Also, if you test every code path, you should be able to spot the problem before it reaches the next step of your development pipeline. Tests can help with that, especially if you write them before writing the actual code, in a healthy red-green-refactor cycle

Next, code review (including and especially self code-review) should catch the mistake if tests fail to do that.

And finally, if you are not feeling a strong need for assignments in conditions anyway, you may as well use a static analyzer to enforce a rule that forbids them. If you still would like to be able to use them you can also prevent Yoda conditions and only them.

So go ahead, get rid of Yoda conditions today, and death to the Jedi.

see your enemy

Image by Daryl Mandryk


Editor guide

In some languages (like java) yoda-conditions also give you null handling:

if (variable.equals("value")) ...

throws an exception if variable is null

if ("value".equals(variable)) ...

will work correctly

if ((variable != null) && variable.equals("value")) ...

is more work and potentially error-prone.


Can you really call it a "Yoda condition"?

Yoda conditions have been born to avoid hard-to-catch mistakes, like an assignment in a condition statement. If variable is null in your first example you catch it immediately, because it throws a NullPointerException as you mentioned.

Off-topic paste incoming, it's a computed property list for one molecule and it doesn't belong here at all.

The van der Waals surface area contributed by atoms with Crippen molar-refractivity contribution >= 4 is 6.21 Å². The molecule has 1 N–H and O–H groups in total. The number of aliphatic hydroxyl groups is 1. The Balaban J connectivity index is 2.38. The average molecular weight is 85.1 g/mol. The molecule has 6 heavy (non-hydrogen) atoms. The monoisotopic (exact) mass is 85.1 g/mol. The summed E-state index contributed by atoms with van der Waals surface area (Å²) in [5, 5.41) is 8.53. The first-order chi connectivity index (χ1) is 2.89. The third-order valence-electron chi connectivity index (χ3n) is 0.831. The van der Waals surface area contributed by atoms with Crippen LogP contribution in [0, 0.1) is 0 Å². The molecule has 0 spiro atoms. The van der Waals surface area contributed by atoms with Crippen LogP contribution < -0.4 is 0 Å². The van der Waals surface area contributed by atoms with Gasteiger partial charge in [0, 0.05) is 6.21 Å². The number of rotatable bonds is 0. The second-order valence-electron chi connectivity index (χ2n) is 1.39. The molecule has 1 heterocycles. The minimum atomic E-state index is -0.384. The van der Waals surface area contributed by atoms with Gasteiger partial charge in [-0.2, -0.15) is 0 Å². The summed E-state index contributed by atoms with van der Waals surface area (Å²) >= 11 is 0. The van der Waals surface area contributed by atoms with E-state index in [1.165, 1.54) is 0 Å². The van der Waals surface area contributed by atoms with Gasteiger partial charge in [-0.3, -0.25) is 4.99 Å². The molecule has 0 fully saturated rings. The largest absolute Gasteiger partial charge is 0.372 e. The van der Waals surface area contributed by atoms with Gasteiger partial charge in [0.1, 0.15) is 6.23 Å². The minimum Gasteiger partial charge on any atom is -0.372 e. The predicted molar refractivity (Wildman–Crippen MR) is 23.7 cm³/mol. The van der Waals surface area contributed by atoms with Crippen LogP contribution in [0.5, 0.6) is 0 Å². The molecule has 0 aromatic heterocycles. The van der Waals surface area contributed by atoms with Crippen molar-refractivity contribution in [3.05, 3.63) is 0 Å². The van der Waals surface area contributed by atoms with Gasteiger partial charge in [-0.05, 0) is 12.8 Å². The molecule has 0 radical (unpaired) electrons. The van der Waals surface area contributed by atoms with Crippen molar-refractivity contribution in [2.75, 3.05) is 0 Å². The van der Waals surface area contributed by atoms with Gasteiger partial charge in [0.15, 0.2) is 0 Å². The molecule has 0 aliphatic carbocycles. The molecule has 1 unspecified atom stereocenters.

So it doesn't save you from a mistake; it saves you from checking if the value is null or not. And honestly I'm not sure it's what I'd want: if I expect a string there, why am I dealing with null?


Now there's Objects.equals(variable, "value") as well... although it looks sloppy at first it's very useful for lambdas


TIL. That's a good usage of Yoda conditions.



That's all we need. Linters can easily catch problems like this one. And many others, of course.

So let's forget about Yoda conditions, like we forgot about the Hungarian notation and other hard-to-read conventions.


Or languages designed with code safety in mind, which prohibit these kinds of expressions.

For example in Swift (and other type safe programming languages), the following expression results in a compile time error: